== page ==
Jade and I were very determined to make Belle heroic. When Linda Wolverton wrote the animated Disney movie in the 1990s, she gave Belle a skill set [reading]. Which most princesses didn’t really have. I mean, Cinderella is the one who had the most skill set of all the princesses because she actually has to scrub and clean. But none of the other princesses do anything. Snow White lies in bed and sort of looks beautiful. There are not a lot of objectives other than let’s get a prince. I think our Belle is a feminist. She is transparent in the way she responds to the advances by Gaston. She is caring and understanding about her dad. We’ve even discussed that her dad might be in the early stages of Alzheimer’s, which in the fairy tale wouldn’t be explored but if you look underneath, you can certainly see that with a more modern lens. She is more than just a woman who loves her dad and then marries a prince. She is feisty. When she meets the Beast and realizes that this is a being that is affecting her, it’s complicated and life is messy. I give actors permission to be messy.
What about Evan?
The thing that I love about Evan is that he has this petulant arrested development approach to the Beast. He told me later that he was going through the lines with his girlfriend and she said, “Why are you being so petulant?” and he said “I think that’s how he is. I’m just going to go for it.” It was a new choice but also such a good choice. Because think about it: the Beast stopped growing up just when his body would have gone through puberty. He became an animal at age ten so what does he know about manners and respect? Because now he is an animal living with no parents.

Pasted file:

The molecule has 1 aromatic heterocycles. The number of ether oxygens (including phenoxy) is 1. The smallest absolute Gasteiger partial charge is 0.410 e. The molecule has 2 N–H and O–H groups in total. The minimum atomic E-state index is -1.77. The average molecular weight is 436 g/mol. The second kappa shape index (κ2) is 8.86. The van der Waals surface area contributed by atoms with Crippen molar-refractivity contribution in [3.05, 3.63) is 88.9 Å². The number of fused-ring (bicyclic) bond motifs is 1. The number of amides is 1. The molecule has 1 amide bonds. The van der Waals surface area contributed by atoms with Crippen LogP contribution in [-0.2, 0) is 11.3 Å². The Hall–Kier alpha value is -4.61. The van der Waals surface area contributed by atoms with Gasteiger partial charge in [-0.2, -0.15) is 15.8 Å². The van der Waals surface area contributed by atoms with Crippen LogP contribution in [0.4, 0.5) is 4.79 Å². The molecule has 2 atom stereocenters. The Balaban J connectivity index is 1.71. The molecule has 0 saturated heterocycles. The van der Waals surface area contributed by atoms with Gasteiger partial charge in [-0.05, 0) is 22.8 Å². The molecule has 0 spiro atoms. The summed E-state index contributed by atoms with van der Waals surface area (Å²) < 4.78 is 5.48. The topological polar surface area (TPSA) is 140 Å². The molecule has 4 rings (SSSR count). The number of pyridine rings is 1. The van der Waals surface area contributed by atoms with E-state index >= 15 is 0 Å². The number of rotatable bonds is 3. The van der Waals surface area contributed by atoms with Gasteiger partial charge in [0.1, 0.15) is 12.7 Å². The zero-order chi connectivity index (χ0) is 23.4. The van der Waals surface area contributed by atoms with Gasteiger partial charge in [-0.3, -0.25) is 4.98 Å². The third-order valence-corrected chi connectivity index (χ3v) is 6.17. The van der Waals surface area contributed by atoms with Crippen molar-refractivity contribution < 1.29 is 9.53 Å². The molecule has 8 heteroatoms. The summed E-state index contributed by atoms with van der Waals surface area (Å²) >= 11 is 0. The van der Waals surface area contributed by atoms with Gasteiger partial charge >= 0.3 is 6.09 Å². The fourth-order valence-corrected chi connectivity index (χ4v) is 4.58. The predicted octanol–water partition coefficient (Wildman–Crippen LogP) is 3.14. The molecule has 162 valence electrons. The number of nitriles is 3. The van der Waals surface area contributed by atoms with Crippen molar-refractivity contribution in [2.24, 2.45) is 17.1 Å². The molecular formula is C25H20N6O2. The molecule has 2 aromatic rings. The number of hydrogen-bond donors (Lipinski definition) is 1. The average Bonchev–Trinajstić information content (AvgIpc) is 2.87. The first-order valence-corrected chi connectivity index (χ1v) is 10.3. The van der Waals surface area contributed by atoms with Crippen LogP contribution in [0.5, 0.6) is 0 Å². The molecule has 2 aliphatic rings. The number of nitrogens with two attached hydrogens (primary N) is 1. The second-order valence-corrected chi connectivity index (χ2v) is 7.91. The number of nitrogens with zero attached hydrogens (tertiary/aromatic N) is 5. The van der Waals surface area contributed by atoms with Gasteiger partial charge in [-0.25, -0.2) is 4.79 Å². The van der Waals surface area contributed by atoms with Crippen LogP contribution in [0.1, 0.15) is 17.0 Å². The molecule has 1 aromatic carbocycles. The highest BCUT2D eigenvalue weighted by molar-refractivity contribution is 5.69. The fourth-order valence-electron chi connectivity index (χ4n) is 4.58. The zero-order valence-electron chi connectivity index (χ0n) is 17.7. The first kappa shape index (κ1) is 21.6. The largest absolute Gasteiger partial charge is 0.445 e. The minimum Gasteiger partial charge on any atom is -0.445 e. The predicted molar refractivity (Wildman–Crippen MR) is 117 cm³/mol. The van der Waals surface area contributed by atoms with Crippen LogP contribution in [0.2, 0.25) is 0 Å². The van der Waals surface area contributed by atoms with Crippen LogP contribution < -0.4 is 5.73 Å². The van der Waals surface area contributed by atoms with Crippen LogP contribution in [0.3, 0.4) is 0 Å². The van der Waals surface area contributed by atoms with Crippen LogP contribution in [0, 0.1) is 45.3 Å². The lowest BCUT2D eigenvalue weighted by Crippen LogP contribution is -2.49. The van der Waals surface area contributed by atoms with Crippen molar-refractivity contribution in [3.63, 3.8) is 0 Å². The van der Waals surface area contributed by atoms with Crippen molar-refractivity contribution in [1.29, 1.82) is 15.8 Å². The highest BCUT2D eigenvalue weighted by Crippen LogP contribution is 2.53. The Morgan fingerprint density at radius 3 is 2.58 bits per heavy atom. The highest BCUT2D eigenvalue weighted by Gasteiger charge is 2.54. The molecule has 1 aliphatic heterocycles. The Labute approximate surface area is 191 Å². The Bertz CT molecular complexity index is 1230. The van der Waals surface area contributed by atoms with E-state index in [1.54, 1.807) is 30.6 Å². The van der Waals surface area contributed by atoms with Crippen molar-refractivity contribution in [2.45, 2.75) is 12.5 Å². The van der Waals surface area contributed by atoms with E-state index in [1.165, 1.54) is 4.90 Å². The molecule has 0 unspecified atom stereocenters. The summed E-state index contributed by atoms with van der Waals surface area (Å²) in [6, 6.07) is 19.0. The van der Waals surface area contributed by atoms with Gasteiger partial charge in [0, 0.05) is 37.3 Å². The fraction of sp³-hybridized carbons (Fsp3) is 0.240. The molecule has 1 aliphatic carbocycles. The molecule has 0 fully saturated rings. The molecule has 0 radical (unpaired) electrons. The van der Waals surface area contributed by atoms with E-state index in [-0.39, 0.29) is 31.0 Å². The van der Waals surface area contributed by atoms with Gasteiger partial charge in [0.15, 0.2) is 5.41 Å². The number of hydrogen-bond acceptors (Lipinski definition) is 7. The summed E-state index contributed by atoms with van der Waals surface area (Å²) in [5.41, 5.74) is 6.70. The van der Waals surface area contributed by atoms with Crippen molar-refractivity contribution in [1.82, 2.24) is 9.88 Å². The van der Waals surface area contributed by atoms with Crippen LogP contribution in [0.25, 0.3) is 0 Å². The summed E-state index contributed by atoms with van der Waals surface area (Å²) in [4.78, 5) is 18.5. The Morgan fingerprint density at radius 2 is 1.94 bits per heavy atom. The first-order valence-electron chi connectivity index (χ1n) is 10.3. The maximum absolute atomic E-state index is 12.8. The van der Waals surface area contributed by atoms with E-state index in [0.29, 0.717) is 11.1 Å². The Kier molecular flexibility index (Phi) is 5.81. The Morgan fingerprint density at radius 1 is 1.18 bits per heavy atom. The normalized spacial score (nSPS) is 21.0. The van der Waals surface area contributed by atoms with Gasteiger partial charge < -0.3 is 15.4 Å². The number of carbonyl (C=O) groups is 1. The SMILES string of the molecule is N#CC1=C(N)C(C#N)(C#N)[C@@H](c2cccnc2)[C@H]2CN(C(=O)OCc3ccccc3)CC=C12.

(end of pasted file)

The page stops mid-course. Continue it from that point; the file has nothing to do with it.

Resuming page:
The production begins with a prologue, where we see the prince as a child before he becomes the Beast.
The first thing I did was read the script and ask why is this prince such an angry little boy in the opening scene? And why is he being raised by a teapot and a candelabra? I saw the prince as being ten years old before he is turned into the Beast. He spends about ten years as the beast but those are the crucial years when he would have gone through puberty and learned social graces. He never had that. Where are the parents? Where did they go? So Evan and I talked about it and decided that maybe there was some sort of tragedy in which his parents perished and he lost his leg and he’s left with a lot of anger. From there, we invite the audience’s imagination because I want them to fill in those blanks. Having Evan in the role really allowed me to go in and dig deeper into the Beast’s background and then incorporate that into who he is. When he’s transformed back into a human at the end of the show, what Belle sees is that he’s still the same person. He wouldn’t look like a storybook Prince. He’s been in the same clothes for ten years. He’s in pants that are too small and his shirt’s a mess and he’s got stubble. It’s like puberty happened during the transformation.